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Title: Dedan  
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Subject: Lihyan, Al-`Ula, Jokshan, Ancient history of Yemen, Raamah
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The word Dedan (Hebrew: דְּדָןDəḏān) means "low ground". The people are called Dedanim or Dedanites.

In the Bible, it can refer to either:

Dedan, in the latter meaning, is first mentioned in the Book of Ezekiel, (Chapters 27 and 38). Chapter 27 is a roster of the trading partners of the city of Tyre (today in modern Lebanon), where Dedan is noted as a nation or kingdom which traded in saddle blankets (Ezekiel 27:20).

The oasis kingdom is also mentioned in the prophetic vision of the war of Gog and Magog (Ezekiel 38; see also, Revelation 20:8), and appears to be a nation of significance in this end-times prophecy of Ezekiel.

In Ezekiel 38:13, Dedan is joined with Sheba, and "Tarshish and all her strong lions", all these nations joining together to inquire of the advancing armies of Gog: "Have you come to plunder? Have you gathered your hordes to loot, to carry off silver and gold, to take away livestock and goods and to seize much plunder?"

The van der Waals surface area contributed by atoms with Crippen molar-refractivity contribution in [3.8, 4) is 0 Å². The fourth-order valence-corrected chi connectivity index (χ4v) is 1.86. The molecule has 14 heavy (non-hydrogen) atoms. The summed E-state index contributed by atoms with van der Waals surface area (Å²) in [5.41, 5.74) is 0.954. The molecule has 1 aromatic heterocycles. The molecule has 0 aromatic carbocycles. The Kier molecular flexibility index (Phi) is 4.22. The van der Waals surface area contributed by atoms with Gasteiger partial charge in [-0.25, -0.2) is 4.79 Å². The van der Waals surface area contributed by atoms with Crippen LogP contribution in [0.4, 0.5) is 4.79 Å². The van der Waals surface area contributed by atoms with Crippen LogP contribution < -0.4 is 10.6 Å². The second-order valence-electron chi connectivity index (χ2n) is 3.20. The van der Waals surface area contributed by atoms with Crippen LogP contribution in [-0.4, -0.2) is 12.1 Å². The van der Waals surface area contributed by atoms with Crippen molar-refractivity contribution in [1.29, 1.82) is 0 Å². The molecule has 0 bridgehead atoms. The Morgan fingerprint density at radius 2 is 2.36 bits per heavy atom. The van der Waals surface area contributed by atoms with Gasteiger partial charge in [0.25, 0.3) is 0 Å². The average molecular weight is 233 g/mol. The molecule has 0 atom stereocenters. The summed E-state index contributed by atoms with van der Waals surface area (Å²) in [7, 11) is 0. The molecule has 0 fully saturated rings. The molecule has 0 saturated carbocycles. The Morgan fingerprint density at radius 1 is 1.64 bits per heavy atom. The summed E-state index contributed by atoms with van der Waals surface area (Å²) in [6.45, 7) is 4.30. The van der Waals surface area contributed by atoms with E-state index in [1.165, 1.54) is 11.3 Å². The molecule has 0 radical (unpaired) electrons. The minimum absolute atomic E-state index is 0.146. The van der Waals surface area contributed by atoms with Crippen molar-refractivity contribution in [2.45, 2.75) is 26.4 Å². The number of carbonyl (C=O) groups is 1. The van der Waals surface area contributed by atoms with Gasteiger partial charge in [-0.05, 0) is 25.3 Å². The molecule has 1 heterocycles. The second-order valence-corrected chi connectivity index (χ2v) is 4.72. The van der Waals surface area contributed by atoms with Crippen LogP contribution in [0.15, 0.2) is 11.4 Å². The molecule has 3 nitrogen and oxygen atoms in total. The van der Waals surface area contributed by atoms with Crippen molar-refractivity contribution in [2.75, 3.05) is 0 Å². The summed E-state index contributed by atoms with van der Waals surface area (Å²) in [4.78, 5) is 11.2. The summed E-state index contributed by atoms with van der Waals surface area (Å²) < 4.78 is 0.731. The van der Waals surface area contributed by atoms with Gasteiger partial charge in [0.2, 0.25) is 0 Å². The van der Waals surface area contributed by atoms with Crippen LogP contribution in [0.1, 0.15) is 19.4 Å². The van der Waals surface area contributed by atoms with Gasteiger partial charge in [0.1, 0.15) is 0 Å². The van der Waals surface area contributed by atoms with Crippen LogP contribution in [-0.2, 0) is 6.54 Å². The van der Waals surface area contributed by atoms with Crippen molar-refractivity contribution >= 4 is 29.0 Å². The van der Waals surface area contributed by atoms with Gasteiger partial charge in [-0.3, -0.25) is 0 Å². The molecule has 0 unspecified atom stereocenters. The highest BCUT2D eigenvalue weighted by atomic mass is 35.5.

Now known as Al Ula in northern Saudi Arabia, known to the ancient Greeks and Romans as Hijra, Hegra or Egra, the former is about the same distance, about 250 miles north from Medina as Medina is north of Mecca. The location where the extinct tribe of Thamud used to dwell.

In the ruins of the old city there are inscriptions that indicate the Dedanites were preceded by a Minean settlement. The Mineans established a center at this desert oasis in order to protect the incense trade.

See also


The name Dedan is assigned to two different men in the Bible. The first Dedan is a son of Raamah, son of Cush, son of Ham, son of Noah (Genesis 10:7). The second Dedan is a son of Jokshan . This Dedan is the ancestor of the Asshurim, the Letushim and the Leummim (Genesis 25:3).

The name Dedan comes possibly from the Hebrew noun (dd), meaning breast or nipple, or the Hebrew verb (dada), meaning move slowly, lead slowly (Psalm 42:5, Isaiah 38:15). It may even have to do with (dwd) the root for beloved (aunt, uncle, even the name David).

Jones' Dictionary of Old Testament Proper Names goes with (dada) and reads Leading Forward, i.e. great increase of family. The

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